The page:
Where Hobbits Come From

A woman who loves Lord of the Rings more than you love your children greeted us as we boarded the Hobbiton bus.

All 4’10” of her beamed brightly as she began to regale us with tales of the casting of LOTR. She bemoaned her misfortune at missing the original hobbit casting call — a tiny, mysterious wanted ad in the local paper.

We drove for miles over beautiful bright green sheep-heaven hills while our almost-a-hobbit guide began a most enthusiastic narration of the landscape and peppered us with tales from the movies.

Even with this introduction, rounding the corner on Hobbiton was more magical than I expected.

There’s always a distinct, intrinsic delight in seeing something from the silver screen in real life. Whether it’s the filming location for your favorite Mad Men bar scene or the Arc de Triomphe, there’s something terribly satisfying about seeing it, feeling it, experiencing it for yourself.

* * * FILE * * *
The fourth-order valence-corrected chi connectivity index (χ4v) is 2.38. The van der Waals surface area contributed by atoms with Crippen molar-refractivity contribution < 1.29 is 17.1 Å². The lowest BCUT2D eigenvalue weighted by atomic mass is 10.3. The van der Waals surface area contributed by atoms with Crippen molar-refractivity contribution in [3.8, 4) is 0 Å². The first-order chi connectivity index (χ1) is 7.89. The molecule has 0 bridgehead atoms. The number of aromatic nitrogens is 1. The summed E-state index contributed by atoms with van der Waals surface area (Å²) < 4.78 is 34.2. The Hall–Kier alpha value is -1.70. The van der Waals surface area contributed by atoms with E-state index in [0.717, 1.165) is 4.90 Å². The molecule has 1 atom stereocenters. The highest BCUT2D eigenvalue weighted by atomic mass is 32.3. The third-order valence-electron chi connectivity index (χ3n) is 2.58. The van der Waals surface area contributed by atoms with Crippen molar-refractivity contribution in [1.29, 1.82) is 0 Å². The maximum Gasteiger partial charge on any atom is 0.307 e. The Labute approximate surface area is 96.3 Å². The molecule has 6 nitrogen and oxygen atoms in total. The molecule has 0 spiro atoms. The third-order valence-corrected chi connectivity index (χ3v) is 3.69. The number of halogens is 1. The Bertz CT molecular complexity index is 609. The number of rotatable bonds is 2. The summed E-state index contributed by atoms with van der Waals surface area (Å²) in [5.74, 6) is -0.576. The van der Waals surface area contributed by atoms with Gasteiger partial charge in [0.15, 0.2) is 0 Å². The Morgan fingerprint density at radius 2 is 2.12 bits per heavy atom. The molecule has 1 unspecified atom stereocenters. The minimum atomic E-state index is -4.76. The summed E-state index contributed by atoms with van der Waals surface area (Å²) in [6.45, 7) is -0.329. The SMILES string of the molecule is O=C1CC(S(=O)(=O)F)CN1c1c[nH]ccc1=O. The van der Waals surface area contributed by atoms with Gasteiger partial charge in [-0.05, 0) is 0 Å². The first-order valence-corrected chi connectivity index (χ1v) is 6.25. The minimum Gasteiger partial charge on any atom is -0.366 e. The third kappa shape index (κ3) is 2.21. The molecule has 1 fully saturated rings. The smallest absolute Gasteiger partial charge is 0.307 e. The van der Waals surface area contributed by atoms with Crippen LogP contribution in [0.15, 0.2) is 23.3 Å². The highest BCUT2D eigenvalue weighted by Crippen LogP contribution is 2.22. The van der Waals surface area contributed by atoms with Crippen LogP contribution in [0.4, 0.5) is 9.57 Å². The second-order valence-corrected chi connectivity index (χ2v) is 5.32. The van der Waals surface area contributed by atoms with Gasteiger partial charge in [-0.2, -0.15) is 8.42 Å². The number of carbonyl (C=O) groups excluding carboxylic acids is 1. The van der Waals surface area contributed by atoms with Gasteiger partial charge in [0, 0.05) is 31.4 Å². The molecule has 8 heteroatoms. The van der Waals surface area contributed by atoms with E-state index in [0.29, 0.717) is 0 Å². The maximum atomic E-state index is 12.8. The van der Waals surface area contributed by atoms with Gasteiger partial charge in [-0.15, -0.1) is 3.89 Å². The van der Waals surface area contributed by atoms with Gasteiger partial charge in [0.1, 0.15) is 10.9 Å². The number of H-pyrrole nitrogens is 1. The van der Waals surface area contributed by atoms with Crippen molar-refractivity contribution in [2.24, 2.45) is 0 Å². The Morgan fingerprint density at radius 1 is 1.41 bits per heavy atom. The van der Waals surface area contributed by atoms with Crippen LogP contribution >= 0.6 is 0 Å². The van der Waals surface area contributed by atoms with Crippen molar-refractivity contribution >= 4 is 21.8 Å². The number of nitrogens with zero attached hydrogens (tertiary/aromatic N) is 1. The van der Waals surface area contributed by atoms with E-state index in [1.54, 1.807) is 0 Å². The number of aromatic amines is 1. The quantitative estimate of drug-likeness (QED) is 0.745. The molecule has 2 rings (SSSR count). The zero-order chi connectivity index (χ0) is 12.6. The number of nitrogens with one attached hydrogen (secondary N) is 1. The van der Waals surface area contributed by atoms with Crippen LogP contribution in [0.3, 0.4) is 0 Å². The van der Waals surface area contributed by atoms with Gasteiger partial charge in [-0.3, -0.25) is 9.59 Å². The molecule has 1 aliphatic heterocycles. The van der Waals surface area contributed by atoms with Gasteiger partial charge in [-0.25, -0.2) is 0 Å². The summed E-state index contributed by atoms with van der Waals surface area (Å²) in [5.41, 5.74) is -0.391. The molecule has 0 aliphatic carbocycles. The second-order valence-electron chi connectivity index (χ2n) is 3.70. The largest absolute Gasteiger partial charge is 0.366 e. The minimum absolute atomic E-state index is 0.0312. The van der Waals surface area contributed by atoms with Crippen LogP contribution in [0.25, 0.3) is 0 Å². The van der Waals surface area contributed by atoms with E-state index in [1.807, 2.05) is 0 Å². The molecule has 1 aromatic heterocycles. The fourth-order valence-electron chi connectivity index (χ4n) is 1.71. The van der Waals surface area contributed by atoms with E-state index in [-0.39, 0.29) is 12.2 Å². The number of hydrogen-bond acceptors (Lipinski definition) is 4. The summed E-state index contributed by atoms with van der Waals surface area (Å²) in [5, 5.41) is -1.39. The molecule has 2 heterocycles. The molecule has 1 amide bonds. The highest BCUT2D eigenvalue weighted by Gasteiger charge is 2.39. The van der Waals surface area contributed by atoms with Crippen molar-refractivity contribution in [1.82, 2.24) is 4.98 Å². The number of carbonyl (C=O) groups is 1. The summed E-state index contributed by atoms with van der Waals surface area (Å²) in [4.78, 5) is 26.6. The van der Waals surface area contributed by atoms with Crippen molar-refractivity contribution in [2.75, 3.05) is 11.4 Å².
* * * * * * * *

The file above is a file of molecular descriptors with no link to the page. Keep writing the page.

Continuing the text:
Hobbiton, however, is something else.

It isn’t a real place, but it feels so real that you kind of start to believe it. The delicately overgrown plants. The windows slightly ajar. Tiny socks swaying on laundry lines. Gentle hills dotted with adorable round doors. The little Hobbiton bulletin board. Throw in the fact that you get real beer at the Green Dragon, and you’re suddenly sure you’ve stumbled into a magical world mysteriously lacking inhabitants.

Charming devotion to the details makes it magic.

It’s easy to see why they chose this spot in New Zealand to play the Shire. It’s so terribly idyllic that it’s hard to believe that Sauron is just a couple hundred miles away.